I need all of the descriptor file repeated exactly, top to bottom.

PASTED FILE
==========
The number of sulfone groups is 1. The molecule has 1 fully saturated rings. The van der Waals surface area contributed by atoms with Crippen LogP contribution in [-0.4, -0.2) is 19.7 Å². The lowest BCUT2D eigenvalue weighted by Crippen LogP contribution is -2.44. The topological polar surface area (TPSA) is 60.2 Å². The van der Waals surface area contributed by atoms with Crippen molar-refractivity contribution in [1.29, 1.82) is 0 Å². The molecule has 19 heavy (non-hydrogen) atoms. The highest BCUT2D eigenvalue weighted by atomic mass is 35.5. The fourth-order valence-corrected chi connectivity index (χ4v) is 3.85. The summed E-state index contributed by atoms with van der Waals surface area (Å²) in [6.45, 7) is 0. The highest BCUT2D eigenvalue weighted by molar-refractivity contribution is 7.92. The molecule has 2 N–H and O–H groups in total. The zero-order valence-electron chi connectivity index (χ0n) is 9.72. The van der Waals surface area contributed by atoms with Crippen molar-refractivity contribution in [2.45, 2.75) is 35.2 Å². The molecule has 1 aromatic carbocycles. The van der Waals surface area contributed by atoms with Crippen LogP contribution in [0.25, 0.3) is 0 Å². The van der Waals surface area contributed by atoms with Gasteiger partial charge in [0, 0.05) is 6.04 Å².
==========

The number of sulfone groups is 1. The molecule has 1 fully saturated rings. The van der Waals surface area contributed by atoms with Crippen LogP contribution in [-0.4, -0.2) is 19.7 Å². The lowest BCUT2D eigenvalue weighted by Crippen LogP contribution is -2.44. The topological polar surface area (TPSA) is 60.2 Å². The van der Waals surface area contributed by atoms with Crippen molar-refractivity contribution in [1.29, 1.82) is 0 Å². The molecule has 19 heavy (non-hydrogen) atoms. The highest BCUT2D eigenvalue weighted by atomic mass is 35.5. The fourth-order valence-corrected chi connectivity index (χ4v) is 3.85. The summed E-state index contributed by atoms with van der Waals surface area (Å²) in [6.45, 7) is 0. The highest BCUT2D eigenvalue weighted by molar-refractivity contribution is 7.92. The molecule has 2 N–H and O–H groups in total. The zero-order valence-electron chi connectivity index (χ0n) is 9.72. The van der Waals surface area contributed by atoms with Crippen molar-refractivity contribution in [2.45, 2.75) is 35.2 Å². The molecule has 1 aromatic carbocycles. The van der Waals surface area contributed by atoms with Crippen LogP contribution in [0.25, 0.3) is 0 Å². The van der Waals surface area contributed by atoms with Gasteiger partial charge in [0, 0.05) is 6.04 Å².